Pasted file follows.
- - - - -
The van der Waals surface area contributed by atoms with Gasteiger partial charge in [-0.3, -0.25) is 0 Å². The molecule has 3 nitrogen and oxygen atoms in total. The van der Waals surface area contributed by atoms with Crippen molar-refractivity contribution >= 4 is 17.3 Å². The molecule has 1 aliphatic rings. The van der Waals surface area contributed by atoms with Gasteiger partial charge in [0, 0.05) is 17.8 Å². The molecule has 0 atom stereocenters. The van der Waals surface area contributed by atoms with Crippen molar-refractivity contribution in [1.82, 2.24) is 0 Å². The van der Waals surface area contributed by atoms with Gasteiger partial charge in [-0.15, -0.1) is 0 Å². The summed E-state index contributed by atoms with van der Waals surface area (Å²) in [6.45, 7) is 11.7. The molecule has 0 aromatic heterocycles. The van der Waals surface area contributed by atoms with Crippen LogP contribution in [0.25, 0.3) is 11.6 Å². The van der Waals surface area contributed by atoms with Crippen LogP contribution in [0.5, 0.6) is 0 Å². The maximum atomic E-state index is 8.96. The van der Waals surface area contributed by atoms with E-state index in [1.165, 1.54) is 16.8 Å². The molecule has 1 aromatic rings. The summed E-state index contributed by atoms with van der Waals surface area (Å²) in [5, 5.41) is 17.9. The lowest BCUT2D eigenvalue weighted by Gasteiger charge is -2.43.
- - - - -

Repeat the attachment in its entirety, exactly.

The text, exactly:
The van der Waals surface area contributed by atoms with Gasteiger partial charge in [-0.3, -0.25) is 0 Å². The molecule has 3 nitrogen and oxygen atoms in total. The van der Waals surface area contributed by atoms with Crippen molar-refractivity contribution >= 4 is 17.3 Å². The molecule has 1 aliphatic rings. The van der Waals surface area contributed by atoms with Gasteiger partial charge in [0, 0.05) is 17.8 Å². The molecule has 0 atom stereocenters. The van der Waals surface area contributed by atoms with Crippen molar-refractivity contribution in [1.82, 2.24) is 0 Å². The van der Waals surface area contributed by atoms with Gasteiger partial charge in [-0.15, -0.1) is 0 Å². The summed E-state index contributed by atoms with van der Waals surface area (Å²) in [6.45, 7) is 11.7. The molecule has 0 aromatic heterocycles. The van der Waals surface area contributed by atoms with Crippen LogP contribution in [0.25, 0.3) is 11.6 Å². The van der Waals surface area contributed by atoms with Crippen LogP contribution in [0.5, 0.6) is 0 Å². The maximum atomic E-state index is 8.96. The van der Waals surface area contributed by atoms with E-state index in [1.165, 1.54) is 16.8 Å². The molecule has 1 aromatic rings. The summed E-state index contributed by atoms with van der Waals surface area (Å²) in [5, 5.41) is 17.9. The lowest BCUT2D eigenvalue weighted by Gasteiger charge is -2.43.